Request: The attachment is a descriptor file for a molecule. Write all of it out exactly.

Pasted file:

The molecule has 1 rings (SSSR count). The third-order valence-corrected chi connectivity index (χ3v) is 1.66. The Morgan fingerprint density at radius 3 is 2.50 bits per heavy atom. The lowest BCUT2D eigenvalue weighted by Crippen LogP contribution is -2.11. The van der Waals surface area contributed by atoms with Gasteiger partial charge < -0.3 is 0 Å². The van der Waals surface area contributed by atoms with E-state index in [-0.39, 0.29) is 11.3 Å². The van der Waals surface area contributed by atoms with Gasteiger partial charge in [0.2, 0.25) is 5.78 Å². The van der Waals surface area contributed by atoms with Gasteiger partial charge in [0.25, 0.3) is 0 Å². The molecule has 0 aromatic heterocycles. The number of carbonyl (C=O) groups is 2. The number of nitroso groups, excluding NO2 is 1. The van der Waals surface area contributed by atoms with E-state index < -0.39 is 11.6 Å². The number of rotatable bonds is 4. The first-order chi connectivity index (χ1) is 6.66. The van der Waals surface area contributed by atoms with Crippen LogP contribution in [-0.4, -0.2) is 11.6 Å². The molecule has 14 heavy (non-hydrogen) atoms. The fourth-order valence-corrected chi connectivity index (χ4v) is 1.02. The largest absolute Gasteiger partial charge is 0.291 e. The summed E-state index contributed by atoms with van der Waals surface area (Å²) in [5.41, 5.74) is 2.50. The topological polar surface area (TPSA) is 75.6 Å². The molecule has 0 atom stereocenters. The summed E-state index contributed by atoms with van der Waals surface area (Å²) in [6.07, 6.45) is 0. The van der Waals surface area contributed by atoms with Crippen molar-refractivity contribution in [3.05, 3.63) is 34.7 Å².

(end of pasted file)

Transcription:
The molecule has 1 rings (SSSR count). The third-order valence-corrected chi connectivity index (χ3v) is 1.66. The Morgan fingerprint density at radius 3 is 2.50 bits per heavy atom. The lowest BCUT2D eigenvalue weighted by Crippen LogP contribution is -2.11. The van der Waals surface area contributed by atoms with Gasteiger partial charge < -0.3 is 0 Å². The van der Waals surface area contributed by atoms with E-state index in [-0.39, 0.29) is 11.3 Å². The van der Waals surface area contributed by atoms with Gasteiger partial charge in [0.2, 0.25) is 5.78 Å². The van der Waals surface area contributed by atoms with Gasteiger partial charge in [0.25, 0.3) is 0 Å². The molecule has 0 aromatic heterocycles. The number of carbonyl (C=O) groups is 2. The number of nitroso groups, excluding NO2 is 1. The van der Waals surface area contributed by atoms with E-state index < -0.39 is 11.6 Å². The number of rotatable bonds is 4. The first-order chi connectivity index (χ1) is 6.66. The van der Waals surface area contributed by atoms with Crippen LogP contribution in [-0.4, -0.2) is 11.6 Å². The molecule has 14 heavy (non-hydrogen) atoms. The fourth-order valence-corrected chi connectivity index (χ4v) is 1.02. The largest absolute Gasteiger partial charge is 0.291 e. The summed E-state index contributed by atoms with van der Waals surface area (Å²) in [5.41, 5.74) is 2.50. The topological polar surface area (TPSA) is 75.6 Å². The molecule has 0 atom stereocenters. The summed E-state index contributed by atoms with van der Waals surface area (Å²) in [6.07, 6.45) is 0. The van der Waals surface area contributed by atoms with Crippen molar-refractivity contribution in [3.05, 3.63) is 34.7 Å².